Market update – November 2023
The US economy was surprisingly strong in the third quarter and inflation continues to fall. But investors are starting to worry they may have less reason for cheer in 2024.
Markets continue to struggle
Conflict in the Middle East has not helped investor sentiment over the past month. However, the decline we have seen in stock markets in recent weeks probably owes more to volatility in bond markets and continued concern about the impact of higher interest rates on growth. In the US, the 10-year Treasury yield briefly breached the key psychological level of 5% for the first time since 2007, before ending October below this level. Major central banks left rates on hold at their latest meetings, suggesting that they are becoming more confident about the path of inflation. However, this positive development is being somewhat overshadowed by growing concern over supply and demand dynamics in government bond markets. Given high levels of government debt around the world, this could remain a source of volatility for some time.
Is this as good as it gets for the US economy?
Early figures suggest that the US economy grew at an annualised rate of 4.9% in the third quarter, the strongest performance since late 2021. The data suggests that a "soft landing" – lower inflation without a recession – is becoming a reality. Given that this outcome has been increasingly anticipated, however, the news did little to help markets. The US economy is likely to continue expanding, but markets are increasingly focused on future growth headwinds. These include the end of a moratorium on student loan repayments (introduced during the pandemic) as well as the continued possibility of a government shutdown. Consumer spending could also slow from current, strong levels. The personal savings rate is now below average, suggesting that households may soon need to cut back on spending and start rebuilding reserves.
What conflict in the Middle East could mean for the world economy
The complicated geopolitics of the Middle East unfortunately mean there is a risk of the conflict expanding. This could lead to disruption in energy markets, with potentially significant consequences for the global economy. As we saw following the invasion of Ukraine, sudden increases in energy prices have a "stagflationary" impact, depressing growth and raising inflation. In the US, core inflation, which excludes the impact on commodity prices, has fallen to just over 4% from around 6.5% a year ago. While energy prices have little direct impact on core inflation, central bankers will be worried about the “second round effect” of wages rising in response to higher prices. Given that employment markets remain tight, this could lead to further rate rises and delay any pivot to rate cuts. This would add to the pressure on consumers from higher commodity prices, undermining a key driver of developed market economies.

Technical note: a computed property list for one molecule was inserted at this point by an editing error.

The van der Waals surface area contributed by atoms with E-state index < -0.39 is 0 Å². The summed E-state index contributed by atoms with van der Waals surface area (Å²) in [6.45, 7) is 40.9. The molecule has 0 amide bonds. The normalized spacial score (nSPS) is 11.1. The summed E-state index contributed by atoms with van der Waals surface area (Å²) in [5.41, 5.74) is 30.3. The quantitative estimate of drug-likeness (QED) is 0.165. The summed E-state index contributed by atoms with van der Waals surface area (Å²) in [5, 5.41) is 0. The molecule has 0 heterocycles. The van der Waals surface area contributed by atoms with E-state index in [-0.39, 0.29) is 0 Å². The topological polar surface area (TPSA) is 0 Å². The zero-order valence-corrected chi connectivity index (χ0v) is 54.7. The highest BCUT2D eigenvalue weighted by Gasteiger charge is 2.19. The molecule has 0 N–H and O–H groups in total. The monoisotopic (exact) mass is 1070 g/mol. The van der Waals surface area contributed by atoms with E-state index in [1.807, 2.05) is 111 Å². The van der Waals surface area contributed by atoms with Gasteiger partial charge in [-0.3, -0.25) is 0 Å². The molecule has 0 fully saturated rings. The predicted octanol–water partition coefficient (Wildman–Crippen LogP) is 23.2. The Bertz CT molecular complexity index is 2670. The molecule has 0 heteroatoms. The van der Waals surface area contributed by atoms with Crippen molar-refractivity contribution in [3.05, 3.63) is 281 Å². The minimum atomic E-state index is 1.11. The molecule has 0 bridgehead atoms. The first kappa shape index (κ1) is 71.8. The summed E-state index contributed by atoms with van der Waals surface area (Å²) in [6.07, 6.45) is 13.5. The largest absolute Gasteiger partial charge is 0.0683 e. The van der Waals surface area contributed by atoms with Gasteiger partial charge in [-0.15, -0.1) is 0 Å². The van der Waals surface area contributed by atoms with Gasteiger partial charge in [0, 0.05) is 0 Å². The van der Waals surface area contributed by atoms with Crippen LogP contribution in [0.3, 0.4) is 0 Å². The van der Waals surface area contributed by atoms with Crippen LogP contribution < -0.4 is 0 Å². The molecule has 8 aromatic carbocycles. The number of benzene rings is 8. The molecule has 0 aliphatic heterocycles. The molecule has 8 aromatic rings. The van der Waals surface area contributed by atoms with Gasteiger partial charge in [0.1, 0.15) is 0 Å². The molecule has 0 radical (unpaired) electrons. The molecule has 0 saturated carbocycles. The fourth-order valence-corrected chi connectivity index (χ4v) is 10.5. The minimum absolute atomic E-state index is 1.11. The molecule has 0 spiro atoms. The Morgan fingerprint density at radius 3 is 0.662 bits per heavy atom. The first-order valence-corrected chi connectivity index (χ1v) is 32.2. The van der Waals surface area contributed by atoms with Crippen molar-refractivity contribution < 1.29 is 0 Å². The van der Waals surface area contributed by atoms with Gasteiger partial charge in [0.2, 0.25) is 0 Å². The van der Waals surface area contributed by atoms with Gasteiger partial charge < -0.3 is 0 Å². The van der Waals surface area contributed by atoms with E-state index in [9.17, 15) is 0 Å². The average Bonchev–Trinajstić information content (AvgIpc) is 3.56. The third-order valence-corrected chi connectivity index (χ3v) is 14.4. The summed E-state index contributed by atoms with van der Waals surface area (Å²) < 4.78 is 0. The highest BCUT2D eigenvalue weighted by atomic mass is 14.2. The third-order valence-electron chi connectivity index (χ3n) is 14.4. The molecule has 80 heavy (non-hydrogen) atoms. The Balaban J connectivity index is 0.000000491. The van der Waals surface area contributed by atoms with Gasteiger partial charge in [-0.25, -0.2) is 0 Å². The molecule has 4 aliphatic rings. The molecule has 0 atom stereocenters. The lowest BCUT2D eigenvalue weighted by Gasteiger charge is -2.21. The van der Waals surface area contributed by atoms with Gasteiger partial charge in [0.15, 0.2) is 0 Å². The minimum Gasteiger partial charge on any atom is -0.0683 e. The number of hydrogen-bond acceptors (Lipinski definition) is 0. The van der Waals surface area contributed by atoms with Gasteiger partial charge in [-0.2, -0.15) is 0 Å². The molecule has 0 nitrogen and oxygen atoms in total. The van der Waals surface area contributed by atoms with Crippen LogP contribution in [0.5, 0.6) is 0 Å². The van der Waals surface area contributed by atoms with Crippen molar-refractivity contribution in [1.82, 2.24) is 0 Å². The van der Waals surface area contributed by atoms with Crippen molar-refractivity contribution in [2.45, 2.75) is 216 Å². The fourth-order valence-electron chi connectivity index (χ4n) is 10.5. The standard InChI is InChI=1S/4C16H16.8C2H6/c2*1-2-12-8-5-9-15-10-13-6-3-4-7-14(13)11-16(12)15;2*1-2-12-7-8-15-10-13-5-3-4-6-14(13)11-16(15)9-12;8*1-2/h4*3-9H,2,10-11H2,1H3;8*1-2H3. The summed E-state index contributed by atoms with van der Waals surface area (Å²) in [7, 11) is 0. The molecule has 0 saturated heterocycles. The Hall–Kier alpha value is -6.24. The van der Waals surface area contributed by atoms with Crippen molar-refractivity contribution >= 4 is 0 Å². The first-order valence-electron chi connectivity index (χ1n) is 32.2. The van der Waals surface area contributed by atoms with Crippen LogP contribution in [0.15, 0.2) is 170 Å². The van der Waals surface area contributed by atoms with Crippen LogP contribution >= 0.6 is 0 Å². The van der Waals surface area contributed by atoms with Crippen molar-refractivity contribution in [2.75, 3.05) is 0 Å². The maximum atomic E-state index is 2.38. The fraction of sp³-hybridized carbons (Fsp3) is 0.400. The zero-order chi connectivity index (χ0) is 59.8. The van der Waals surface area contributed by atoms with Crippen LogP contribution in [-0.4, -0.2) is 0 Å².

A peak in interest rates and a continued decline in inflation are two of the key signals we were looking for before turning more positive on equities. It looks increasingly likely that the first condition has been met and there has been significant progress on the second. We have therefore taken advantage of the recent de-rating in equity markets to slightly increase our equity exposure across risk mandates. For now, however, we remain underweight the asset class. This reflects our view that economic growth is slowing as the full impact of rate rises to date is felt. We are comfortable with our modest overweight position in government bonds. Bonds now offer attractive levels of income and could start to offer greater diversification benefits if the global economy slows more meaningfully. We continue to see the appeal of alternatives, which could provide valuable diversification benefits if inflation were to rise again. High levels of inflation in the UK have made meeting inflation plus return targets more challenging in the shorter term. Despite this, we remain confident in the ability to meet inflation-plus targets over the longer term.
This article is issued by Cazenove Capital which is part of the Schroders Group and a trading name of Schroder & Co. Limited, 1 London Wall Place, London EC2Y 5AU. Authorised by the Prudential Regulation Authority and regulated by the Financial Conduct Authority and the Prudential Regulation Authority.
Nothing in this document should be deemed to constitute the provision of financial, investment or other professional advice in any way. Past performance is not a guide to future performance. The value of an investment and the income from it may go down as well as up and investors may not get back the amount originally invested.
This document may include forward-looking statements that are based upon our current opinions, expectations and projections. We undertake no obligation to update or revise any forward-looking statements. Actual results could differ materially from those anticipated in the forward-looking statements.
All data contained within this document is sourced from Cazenove Capital unless otherwise stated.